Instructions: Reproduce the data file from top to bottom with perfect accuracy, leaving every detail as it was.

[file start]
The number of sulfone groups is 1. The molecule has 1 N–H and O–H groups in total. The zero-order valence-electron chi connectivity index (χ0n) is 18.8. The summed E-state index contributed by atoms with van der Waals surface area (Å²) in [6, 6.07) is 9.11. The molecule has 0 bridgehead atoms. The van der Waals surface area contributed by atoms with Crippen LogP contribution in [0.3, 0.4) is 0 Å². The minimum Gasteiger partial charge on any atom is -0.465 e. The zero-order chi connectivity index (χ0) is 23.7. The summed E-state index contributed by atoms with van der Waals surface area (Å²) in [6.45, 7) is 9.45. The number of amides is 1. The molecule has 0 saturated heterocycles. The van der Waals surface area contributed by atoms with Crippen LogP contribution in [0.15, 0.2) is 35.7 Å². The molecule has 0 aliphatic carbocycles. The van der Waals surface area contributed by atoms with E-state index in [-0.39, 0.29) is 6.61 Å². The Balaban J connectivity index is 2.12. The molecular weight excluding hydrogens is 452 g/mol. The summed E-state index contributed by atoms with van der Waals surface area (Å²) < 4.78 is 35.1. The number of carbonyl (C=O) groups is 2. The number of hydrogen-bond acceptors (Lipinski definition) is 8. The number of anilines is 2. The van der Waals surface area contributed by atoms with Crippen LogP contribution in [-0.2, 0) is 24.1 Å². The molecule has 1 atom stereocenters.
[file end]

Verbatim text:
The number of sulfone groups is 1. The molecule has 1 N–H and O–H groups in total. The zero-order valence-electron chi connectivity index (χ0n) is 18.8. The summed E-state index contributed by atoms with van der Waals surface area (Å²) in [6, 6.07) is 9.11. The molecule has 0 bridgehead atoms. The van der Waals surface area contributed by atoms with Crippen LogP contribution in [0.3, 0.4) is 0 Å². The minimum Gasteiger partial charge on any atom is -0.465 e. The zero-order chi connectivity index (χ0) is 23.7. The summed E-state index contributed by atoms with van der Waals surface area (Å²) in [6.45, 7) is 9.45. The number of amides is 1. The molecule has 0 saturated heterocycles. The van der Waals surface area contributed by atoms with Crippen LogP contribution in [0.15, 0.2) is 35.7 Å². The molecule has 0 aliphatic carbocycles. The van der Waals surface area contributed by atoms with E-state index in [-0.39, 0.29) is 6.61 Å². The Balaban J connectivity index is 2.12. The molecular weight excluding hydrogens is 452 g/mol. The summed E-state index contributed by atoms with van der Waals surface area (Å²) < 4.78 is 35.1. The number of carbonyl (C=O) groups is 2. The number of hydrogen-bond acceptors (Lipinski definition) is 8. The number of anilines is 2. The van der Waals surface area contributed by atoms with Crippen LogP contribution in [-0.2, 0) is 24.1 Å². The molecule has 1 atom stereocenters.